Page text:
Profitable banking: How to digitise successfully

  • Posted on June 28, 2018
  • Estimated reading time 3 minutes

In my previous blog post, we saw how DBS Bank began to build digital into the corporate fabric, which is the most critical part of any digital transformation. Piyush Gupta (CEO since 2009) regards their digital transformation as pervasive, encompassing technology, a customer journey and a start-up culture. This is difficult to replicate and creates genuine competitive advantage. It pre-empts disruptors and disrupts incumbents. But does digital transformation make money?

DBS has a management system to drive this transformation and track financials. In a recent Economist article, Gupta talked about following the breadcrumbs, all the way … to shareholder returns. He said, “There’s really been a measurable and visible revenue impact. This comes from a reimagined customer experience that leads to customer stickiness and an increased share of the customer’s wallet. A customer doesn’t want a mortgage. He’s buying a house. A customer doesn’t want an auto loan. She’s buying a car. If the mortgage and the auto loan can be hidden in the house- and car-buying processes, you naturally get more business. The customer experience helps a lot.”

DBS divides customers into traditional (branch, call centre, etc.) and digital: digital customers are defined as having over 50% of their dealings with the bank remotely and they are re-qualified every 12 months. Digital customers:
Generate twice as much income per customer: S$600K vs S$1.3M
Have lower cost-income ratios: 55% vs 34%
Have higher ROE: 19% vs 27%

Digital customers are lower cost-to-acquire, lower unit cost-to-serve, higher income per customer year on year and consistently faster growth in income per customer. In Avanade's Digital Banking POV paper, we recommend five approaches for becoming a digital bank, including creating a digital workplace and acquiring and retaining digital customers.

In 2017, DBS digital customers contributed 60% of income and 68% of profit – they were 39% of the customer base. Interestingly, both the digital and offline customer groups cost S$1.1bn to maintain in 2017, but digital customers generated revenue of S$3.1bn versus S$2bn (offline).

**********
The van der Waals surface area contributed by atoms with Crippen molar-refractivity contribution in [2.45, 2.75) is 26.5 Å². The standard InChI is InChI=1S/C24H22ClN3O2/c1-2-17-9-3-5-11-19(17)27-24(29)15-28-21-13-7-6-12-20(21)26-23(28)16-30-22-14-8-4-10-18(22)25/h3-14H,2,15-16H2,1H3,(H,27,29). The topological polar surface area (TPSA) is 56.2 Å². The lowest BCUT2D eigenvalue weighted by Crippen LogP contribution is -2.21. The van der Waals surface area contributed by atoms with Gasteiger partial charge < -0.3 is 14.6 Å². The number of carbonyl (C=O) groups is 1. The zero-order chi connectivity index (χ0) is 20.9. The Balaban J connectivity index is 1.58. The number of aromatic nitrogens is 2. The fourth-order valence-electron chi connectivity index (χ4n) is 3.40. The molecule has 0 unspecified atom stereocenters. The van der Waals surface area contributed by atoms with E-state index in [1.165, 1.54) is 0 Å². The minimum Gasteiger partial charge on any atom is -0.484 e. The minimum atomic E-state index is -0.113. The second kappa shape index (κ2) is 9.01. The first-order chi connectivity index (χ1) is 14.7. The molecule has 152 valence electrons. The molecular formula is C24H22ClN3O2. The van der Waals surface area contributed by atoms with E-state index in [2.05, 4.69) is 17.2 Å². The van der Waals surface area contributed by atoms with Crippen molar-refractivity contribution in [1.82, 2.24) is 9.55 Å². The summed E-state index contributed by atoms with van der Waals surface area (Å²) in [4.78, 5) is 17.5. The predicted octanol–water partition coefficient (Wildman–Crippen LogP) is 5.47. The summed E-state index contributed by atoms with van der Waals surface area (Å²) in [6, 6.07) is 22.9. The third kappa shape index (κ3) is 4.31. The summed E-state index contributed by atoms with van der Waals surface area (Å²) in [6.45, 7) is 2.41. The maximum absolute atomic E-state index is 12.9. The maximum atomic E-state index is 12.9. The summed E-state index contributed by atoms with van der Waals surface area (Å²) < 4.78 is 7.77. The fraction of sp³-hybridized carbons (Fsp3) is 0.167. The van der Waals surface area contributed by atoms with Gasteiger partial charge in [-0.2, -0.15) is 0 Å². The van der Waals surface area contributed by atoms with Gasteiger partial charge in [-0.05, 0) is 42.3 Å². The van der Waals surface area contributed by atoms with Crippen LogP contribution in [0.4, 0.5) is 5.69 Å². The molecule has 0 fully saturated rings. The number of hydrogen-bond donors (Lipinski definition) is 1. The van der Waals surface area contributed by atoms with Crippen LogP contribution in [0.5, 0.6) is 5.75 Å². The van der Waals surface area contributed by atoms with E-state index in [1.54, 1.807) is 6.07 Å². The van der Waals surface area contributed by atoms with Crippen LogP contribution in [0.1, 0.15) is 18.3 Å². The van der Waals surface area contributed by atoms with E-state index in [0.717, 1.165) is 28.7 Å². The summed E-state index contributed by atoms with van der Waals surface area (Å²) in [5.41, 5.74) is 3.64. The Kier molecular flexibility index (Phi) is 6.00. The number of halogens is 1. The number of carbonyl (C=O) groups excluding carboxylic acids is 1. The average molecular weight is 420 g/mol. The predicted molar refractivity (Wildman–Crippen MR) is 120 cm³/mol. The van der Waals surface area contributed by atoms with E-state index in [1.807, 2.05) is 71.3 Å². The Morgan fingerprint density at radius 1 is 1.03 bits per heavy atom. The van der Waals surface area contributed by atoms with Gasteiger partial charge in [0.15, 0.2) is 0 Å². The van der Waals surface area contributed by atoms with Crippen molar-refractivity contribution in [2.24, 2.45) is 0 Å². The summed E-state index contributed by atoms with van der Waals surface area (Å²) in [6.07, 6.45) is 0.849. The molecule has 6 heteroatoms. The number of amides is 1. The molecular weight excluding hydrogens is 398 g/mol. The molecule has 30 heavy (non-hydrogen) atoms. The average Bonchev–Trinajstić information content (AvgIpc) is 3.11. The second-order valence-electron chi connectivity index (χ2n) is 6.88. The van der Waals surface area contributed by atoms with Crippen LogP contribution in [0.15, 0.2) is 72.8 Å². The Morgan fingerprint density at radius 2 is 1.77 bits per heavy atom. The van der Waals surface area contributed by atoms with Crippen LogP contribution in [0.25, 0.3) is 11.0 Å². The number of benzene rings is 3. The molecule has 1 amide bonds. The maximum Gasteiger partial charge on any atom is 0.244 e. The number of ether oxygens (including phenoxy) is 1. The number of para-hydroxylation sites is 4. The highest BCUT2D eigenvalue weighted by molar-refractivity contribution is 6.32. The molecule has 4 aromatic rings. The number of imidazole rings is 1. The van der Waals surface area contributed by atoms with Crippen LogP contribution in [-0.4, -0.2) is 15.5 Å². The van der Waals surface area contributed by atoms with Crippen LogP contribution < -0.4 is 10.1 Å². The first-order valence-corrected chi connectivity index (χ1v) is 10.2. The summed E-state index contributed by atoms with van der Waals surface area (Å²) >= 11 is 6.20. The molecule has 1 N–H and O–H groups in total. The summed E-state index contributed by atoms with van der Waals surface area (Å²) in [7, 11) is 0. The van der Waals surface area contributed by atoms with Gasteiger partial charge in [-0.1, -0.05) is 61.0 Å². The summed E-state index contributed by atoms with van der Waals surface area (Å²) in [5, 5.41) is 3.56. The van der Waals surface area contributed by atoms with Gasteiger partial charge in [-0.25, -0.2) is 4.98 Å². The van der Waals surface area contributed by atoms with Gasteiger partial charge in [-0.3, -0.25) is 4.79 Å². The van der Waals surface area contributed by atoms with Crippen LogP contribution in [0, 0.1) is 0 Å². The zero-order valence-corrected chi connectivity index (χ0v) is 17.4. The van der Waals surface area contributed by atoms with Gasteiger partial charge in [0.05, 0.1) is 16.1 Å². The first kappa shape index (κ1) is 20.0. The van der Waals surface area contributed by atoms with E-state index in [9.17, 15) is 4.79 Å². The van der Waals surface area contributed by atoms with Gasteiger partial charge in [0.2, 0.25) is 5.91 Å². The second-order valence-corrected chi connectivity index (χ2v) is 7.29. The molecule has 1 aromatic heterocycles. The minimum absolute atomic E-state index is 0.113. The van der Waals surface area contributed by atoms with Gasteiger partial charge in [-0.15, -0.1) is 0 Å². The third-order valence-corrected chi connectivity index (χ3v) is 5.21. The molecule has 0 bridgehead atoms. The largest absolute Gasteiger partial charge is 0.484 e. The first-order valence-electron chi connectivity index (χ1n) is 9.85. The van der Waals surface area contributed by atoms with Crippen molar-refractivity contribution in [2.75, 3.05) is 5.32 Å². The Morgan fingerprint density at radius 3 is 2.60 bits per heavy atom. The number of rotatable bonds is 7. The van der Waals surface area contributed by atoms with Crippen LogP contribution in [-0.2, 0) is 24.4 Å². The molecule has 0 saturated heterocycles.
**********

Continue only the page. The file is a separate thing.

As mentioned above, the cost-income ratio for digital customers is 34% (versus 55% for offline) – a typical bank would be happy with 50%. Again, the ROE (return on equity) on digital customers is 27% - most banks are glad of double digits. “If you digitally engage people, they tend to do more” argues Gupta. DBS earns 3.4 times more income on mortgages from their digital segment compared to their offline customers and 2.6 times more on credit cards. Over the last three to four years, DBS’ share of life insurance policies has doubled from 16% to 32% in Singapore – level with OCBC (the market leader) - and their share of mortgages is now back over 30%.

In my blog series, I have shown how one bank has successfully transformed itself into a digital organisation. For DBS, the key lessons were around encompassing technology to become ‘digital to the core’, re-imagining the customer and employee journey and making the culture more entrepreneurial.

Does digital transformation bring success? Yes.

Key Takeaways:
‘Follow the breadcrumbs’ … all the way to the money. Track financials.
Hide the banking in the customer experience – focus on the customer’s aspirations
Segment digital customers and compare to ‘traditional’ groups on a variety of financial metrics, especially profit, cost-income ratio and ROE 
Transition customers to digital behaviour, wherever possible – it increases usage and income 

Learn how Avanade Advisory Services can help your company become a digital business and check our Top 10 tips for digital transformation.

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